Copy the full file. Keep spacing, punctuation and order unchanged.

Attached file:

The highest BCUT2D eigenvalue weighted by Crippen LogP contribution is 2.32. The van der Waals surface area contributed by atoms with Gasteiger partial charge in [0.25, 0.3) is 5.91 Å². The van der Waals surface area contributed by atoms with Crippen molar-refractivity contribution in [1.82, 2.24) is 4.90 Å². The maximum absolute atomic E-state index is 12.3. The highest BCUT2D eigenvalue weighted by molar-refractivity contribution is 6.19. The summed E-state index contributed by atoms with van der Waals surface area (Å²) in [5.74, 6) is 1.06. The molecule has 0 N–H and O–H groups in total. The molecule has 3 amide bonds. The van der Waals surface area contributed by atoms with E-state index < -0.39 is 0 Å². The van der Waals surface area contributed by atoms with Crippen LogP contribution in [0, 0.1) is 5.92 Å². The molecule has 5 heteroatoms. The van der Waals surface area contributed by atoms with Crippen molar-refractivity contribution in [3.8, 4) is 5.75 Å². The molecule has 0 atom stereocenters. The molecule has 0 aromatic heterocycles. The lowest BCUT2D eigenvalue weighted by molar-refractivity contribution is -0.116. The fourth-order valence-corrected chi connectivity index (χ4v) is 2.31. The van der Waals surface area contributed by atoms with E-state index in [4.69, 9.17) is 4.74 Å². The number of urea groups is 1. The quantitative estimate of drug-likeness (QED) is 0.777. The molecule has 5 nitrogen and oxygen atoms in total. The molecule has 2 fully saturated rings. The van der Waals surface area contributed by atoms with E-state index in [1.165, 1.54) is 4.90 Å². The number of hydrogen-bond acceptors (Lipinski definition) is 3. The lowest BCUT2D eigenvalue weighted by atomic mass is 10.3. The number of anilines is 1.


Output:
The highest BCUT2D eigenvalue weighted by Crippen LogP contribution is 2.32. The van der Waals surface area contributed by atoms with Gasteiger partial charge in [0.25, 0.3) is 5.91 Å². The van der Waals surface area contributed by atoms with Crippen molar-refractivity contribution in [1.82, 2.24) is 4.90 Å². The maximum absolute atomic E-state index is 12.3. The highest BCUT2D eigenvalue weighted by molar-refractivity contribution is 6.19. The summed E-state index contributed by atoms with van der Waals surface area (Å²) in [5.74, 6) is 1.06. The molecule has 0 N–H and O–H groups in total. The molecule has 3 amide bonds. The van der Waals surface area contributed by atoms with E-state index < -0.39 is 0 Å². The van der Waals surface area contributed by atoms with Crippen LogP contribution in [0, 0.1) is 5.92 Å². The molecule has 5 heteroatoms. The van der Waals surface area contributed by atoms with Crippen molar-refractivity contribution in [3.8, 4) is 5.75 Å². The molecule has 0 atom stereocenters. The molecule has 0 aromatic heterocycles. The lowest BCUT2D eigenvalue weighted by molar-refractivity contribution is -0.116. The fourth-order valence-corrected chi connectivity index (χ4v) is 2.31. The van der Waals surface area contributed by atoms with E-state index in [4.69, 9.17) is 4.74 Å². The number of urea groups is 1. The quantitative estimate of drug-likeness (QED) is 0.777. The molecule has 5 nitrogen and oxygen atoms in total. The molecule has 2 fully saturated rings. The van der Waals surface area contributed by atoms with E-state index in [1.165, 1.54) is 4.90 Å². The number of hydrogen-bond acceptors (Lipinski definition) is 3. The lowest BCUT2D eigenvalue weighted by atomic mass is 10.3. The number of anilines is 1.